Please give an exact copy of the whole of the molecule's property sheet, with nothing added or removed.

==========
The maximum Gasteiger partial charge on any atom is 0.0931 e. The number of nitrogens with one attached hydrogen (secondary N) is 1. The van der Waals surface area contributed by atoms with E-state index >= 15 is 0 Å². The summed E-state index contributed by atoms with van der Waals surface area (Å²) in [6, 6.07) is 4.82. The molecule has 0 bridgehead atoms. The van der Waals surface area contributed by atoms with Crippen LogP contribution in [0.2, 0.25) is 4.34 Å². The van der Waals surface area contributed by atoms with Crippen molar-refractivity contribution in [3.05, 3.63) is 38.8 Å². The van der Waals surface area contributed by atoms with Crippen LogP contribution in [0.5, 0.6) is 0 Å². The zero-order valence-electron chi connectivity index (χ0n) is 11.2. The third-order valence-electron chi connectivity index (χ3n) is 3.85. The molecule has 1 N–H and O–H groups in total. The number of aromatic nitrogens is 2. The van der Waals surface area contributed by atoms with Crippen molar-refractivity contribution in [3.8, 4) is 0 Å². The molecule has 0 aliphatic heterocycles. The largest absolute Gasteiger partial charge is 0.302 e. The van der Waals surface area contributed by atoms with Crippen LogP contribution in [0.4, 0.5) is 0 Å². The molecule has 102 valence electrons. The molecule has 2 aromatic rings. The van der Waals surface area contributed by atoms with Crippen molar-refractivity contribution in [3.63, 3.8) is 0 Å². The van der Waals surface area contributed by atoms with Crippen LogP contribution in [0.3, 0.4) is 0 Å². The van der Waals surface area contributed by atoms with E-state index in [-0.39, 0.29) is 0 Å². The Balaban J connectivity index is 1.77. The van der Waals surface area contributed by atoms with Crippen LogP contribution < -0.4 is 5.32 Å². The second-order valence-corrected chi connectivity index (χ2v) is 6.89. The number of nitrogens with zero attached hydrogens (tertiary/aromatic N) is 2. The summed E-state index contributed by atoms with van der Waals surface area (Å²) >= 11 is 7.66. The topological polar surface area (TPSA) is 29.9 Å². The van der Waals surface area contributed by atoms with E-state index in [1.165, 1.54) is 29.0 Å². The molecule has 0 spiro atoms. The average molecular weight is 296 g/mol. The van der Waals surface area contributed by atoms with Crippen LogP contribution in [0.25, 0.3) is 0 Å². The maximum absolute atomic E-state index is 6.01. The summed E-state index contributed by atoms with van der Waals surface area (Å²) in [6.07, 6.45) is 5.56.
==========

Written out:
The maximum Gasteiger partial charge on any atom is 0.0931 e. The number of nitrogens with one attached hydrogen (secondary N) is 1. The van der Waals surface area contributed by atoms with E-state index >= 15 is 0 Å². The summed E-state index contributed by atoms with van der Waals surface area (Å²) in [6, 6.07) is 4.82. The molecule has 0 bridgehead atoms. The van der Waals surface area contributed by atoms with Crippen LogP contribution in [0.2, 0.25) is 4.34 Å². The van der Waals surface area contributed by atoms with Crippen molar-refractivity contribution in [3.05, 3.63) is 38.8 Å². The van der Waals surface area contributed by atoms with Crippen LogP contribution in [0.5, 0.6) is 0 Å². The zero-order valence-electron chi connectivity index (χ0n) is 11.2. The third-order valence-electron chi connectivity index (χ3n) is 3.85. The molecule has 1 N–H and O–H groups in total. The number of aromatic nitrogens is 2. The van der Waals surface area contributed by atoms with Crippen molar-refractivity contribution in [3.8, 4) is 0 Å². The molecule has 0 aliphatic heterocycles. The largest absolute Gasteiger partial charge is 0.302 e. The van der Waals surface area contributed by atoms with Crippen LogP contribution in [0.4, 0.5) is 0 Å². The molecule has 102 valence electrons. The molecule has 2 aromatic rings. The van der Waals surface area contributed by atoms with Crippen molar-refractivity contribution in [3.63, 3.8) is 0 Å². The van der Waals surface area contributed by atoms with Crippen LogP contribution in [0.3, 0.4) is 0 Å². The van der Waals surface area contributed by atoms with E-state index in [-0.39, 0.29) is 0 Å². The Balaban J connectivity index is 1.77. The van der Waals surface area contributed by atoms with Crippen LogP contribution < -0.4 is 5.32 Å². The second-order valence-corrected chi connectivity index (χ2v) is 6.89. The number of nitrogens with zero attached hydrogens (tertiary/aromatic N) is 2. The summed E-state index contributed by atoms with van der Waals surface area (Å²) >= 11 is 7.66. The topological polar surface area (TPSA) is 29.9 Å². The van der Waals surface area contributed by atoms with E-state index in [1.165, 1.54) is 29.0 Å². The molecule has 0 spiro atoms. The average molecular weight is 296 g/mol. The van der Waals surface area contributed by atoms with Crippen LogP contribution in [0.25, 0.3) is 0 Å². The maximum absolute atomic E-state index is 6.01. The summed E-state index contributed by atoms with van der Waals surface area (Å²) in [6.07, 6.45) is 5.56.